Mixing Opiates & Benzos

Of all the potential drug combinations (and there are many) mixing opiates and benzodiazepines together is one of the most lethal. Mixing prescription medications didn’t use to be as popular or prevalent as it is today – now, mixing medications is exceedingly common.

Some users will mix opioid painkillers (such as Oxycontin and Vicodin) with benzodiazepines (such as Xanax) in order to produce a powerful high. Unfortunately, this specific combination often has dire consequences. Mixing two potent substances greatly increases the risk of overdose, as well as other serious, life-threatening symptoms.

Mixing Opiates and Benzo

More About Opiate Addiction

Opioid painkillers bind with opioid receptors in the brain and work to interfere with pain signals that would otherwise be sent from the brain to the body. Other opiates work the same way – these include illicit substances, like heroin. In many instances, those who become addicted to heroin will begin by using and abusing prescription painkillers. Several years ago, painkillers were heavily prescribed and widely available.

During this time, prescription drug abuse rates skyrocketed. Overdose-related deaths continued to rise throughout the US, and the government eventually issued a national crackdown. Prescription opioids became more difficult to get, so those that were addicted transitioned to an affordable and readily available alternative – heroin. Still, the rates of prescription painkiller abuse today are exceptionally high.

Two of the most commonly abused prescription painkillers are Oxycontin and Vicodin. Oxycontin is typically prescribed to treat severe pain, seeing as it is so potent. It has an extremely high risk of dependence and addiction, and it has been known to cause fatal respiratory distress when mixed with other substances. Vicodin is a narcotic opioid that is also used to treat pain. It is a combination of hydrocodone and acetaminophen. Like Oxycontin, this prescription can cause lethal symptoms when mixed with other drugs.

More About Benzodiazepine Abuse

Benzodiazepines are typically prescribed by medical professionals to treat anxiety-related disorders. They can also be prescribed for alcohol withdrawal (common in detox), seizures, or muscle spasms. Benzodiazepines directly affect the central nervous system, sending messages to the muscles and instructing them to relax. Both of the most frequently prescribed benzos (as the type of drug is more commonly called) – Valium and Xanax – are prescribed to treat anxiety disorders, though Valium may also be prescribed to treat seizures.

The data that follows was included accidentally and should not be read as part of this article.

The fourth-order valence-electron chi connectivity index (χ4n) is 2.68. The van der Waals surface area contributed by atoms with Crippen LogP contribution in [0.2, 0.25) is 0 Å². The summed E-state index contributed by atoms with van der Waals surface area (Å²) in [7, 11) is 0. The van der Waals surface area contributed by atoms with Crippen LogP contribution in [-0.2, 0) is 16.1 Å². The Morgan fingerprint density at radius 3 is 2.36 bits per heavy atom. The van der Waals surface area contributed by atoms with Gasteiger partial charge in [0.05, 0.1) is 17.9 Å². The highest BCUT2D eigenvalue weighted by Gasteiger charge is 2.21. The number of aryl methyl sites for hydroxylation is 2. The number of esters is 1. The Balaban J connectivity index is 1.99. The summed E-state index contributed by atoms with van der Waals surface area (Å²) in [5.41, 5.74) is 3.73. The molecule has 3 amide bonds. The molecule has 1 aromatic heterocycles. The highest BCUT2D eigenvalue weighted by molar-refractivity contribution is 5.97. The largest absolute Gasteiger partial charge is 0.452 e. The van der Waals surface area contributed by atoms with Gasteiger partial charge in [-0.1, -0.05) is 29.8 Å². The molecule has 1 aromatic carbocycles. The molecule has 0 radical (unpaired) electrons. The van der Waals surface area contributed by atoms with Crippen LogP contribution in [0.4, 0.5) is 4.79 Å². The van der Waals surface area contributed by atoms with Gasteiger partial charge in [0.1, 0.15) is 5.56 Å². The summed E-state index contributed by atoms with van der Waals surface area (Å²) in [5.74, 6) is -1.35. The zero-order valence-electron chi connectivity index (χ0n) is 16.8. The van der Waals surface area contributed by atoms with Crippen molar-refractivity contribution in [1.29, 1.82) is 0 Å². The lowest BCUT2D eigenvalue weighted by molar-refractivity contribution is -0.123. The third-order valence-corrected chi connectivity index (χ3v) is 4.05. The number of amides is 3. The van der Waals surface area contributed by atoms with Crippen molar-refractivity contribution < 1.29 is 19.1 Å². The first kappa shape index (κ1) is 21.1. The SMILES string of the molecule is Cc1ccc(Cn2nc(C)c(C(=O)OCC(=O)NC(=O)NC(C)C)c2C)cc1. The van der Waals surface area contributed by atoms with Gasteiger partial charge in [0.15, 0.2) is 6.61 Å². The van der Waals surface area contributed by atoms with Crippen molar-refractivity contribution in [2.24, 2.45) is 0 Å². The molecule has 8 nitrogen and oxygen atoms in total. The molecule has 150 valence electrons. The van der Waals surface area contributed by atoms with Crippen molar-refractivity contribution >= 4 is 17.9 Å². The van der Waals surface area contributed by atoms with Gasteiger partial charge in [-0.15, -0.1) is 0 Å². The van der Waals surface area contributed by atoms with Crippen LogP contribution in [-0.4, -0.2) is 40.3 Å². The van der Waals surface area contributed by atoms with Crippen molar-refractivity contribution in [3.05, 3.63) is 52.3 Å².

Nowadays, young adults tend to consider Xanax a “party drug” – it is commonly used in combination with other substances at social events. This is due in large part to its widespread accessibility. Sadly, many benzodiazepines have been deemed “date rape” drugs and used in conjunction with sexual assault. They greatly impair basic functioning and lead to black-out and overdose when mixed with alcohol or opiates.

Seeking Help for Drug Addiction

Mixing drugs of any kind can prove to be lethal, but mixing opiates and benzos are especially dangerous. Not only is mixing the two dangerous but because each has such a high risk of dependency, combining the drugs increases these odds. Common side effects include dizziness, drowsiness, a lack of coordination, physical weakness, difficulty breathing, respiratory depression, coma, and fatal overdose. If you have experienced any of the above side effects, or if you have a personal history of mixing opiates and benzos, it is crucial that you seek professional help immediately.

While it may seem extreme, the risk of physical harm is so significant that failing to seek treatment could result in lifelong consequences. We at Recreate Life Counseling know that addiction runs a lot deeper than physical consequences, however. We believe that in order to be successful, treatment must involve emotional and psychological healing as well. Our comprehensive program covers all ground, so that you can begin living the happy, fulfilled, drug-free life that you deserve to live.